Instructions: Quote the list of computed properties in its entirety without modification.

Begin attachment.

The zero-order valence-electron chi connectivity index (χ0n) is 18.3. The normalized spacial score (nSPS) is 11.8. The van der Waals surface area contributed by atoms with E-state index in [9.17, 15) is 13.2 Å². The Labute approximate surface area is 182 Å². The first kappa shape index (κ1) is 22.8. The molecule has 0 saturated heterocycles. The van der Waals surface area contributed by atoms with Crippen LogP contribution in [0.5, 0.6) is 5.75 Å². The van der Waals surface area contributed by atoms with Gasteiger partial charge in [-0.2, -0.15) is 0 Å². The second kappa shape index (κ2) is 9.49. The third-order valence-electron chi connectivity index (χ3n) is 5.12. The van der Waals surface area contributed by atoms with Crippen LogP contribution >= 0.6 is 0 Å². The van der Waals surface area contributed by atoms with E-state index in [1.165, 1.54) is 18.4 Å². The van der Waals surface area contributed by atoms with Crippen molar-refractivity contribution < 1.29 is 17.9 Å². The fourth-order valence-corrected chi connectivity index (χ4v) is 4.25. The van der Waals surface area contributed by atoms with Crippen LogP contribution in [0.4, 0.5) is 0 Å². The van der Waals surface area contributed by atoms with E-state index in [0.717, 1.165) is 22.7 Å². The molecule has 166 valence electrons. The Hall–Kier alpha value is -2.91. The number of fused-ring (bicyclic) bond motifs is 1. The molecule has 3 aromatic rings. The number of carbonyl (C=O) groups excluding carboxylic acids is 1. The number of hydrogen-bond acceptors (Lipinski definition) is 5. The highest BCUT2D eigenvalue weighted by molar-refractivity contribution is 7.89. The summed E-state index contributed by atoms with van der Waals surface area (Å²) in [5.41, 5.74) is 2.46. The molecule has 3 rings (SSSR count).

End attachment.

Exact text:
The zero-order valence-electron chi connectivity index (χ0n) is 18.3. The normalized spacial score (nSPS) is 11.8. The van der Waals surface area contributed by atoms with E-state index in [9.17, 15) is 13.2 Å². The Labute approximate surface area is 182 Å². The first kappa shape index (κ1) is 22.8. The molecule has 0 saturated heterocycles. The van der Waals surface area contributed by atoms with Crippen LogP contribution in [0.5, 0.6) is 5.75 Å². The van der Waals surface area contributed by atoms with Gasteiger partial charge in [-0.2, -0.15) is 0 Å². The second kappa shape index (κ2) is 9.49. The third-order valence-electron chi connectivity index (χ3n) is 5.12. The van der Waals surface area contributed by atoms with Crippen LogP contribution >= 0.6 is 0 Å². The van der Waals surface area contributed by atoms with E-state index in [1.165, 1.54) is 18.4 Å². The van der Waals surface area contributed by atoms with Crippen molar-refractivity contribution < 1.29 is 17.9 Å². The fourth-order valence-corrected chi connectivity index (χ4v) is 4.25. The van der Waals surface area contributed by atoms with Crippen LogP contribution in [0.4, 0.5) is 0 Å². The van der Waals surface area contributed by atoms with E-state index in [0.717, 1.165) is 22.7 Å². The molecule has 166 valence electrons. The Hall–Kier alpha value is -2.91. The number of fused-ring (bicyclic) bond motifs is 1. The molecule has 3 aromatic rings. The number of carbonyl (C=O) groups excluding carboxylic acids is 1. The number of hydrogen-bond acceptors (Lipinski definition) is 5. The highest BCUT2D eigenvalue weighted by molar-refractivity contribution is 7.89. The summed E-state index contributed by atoms with van der Waals surface area (Å²) in [5.41, 5.74) is 2.46. The molecule has 3 rings (SSSR count).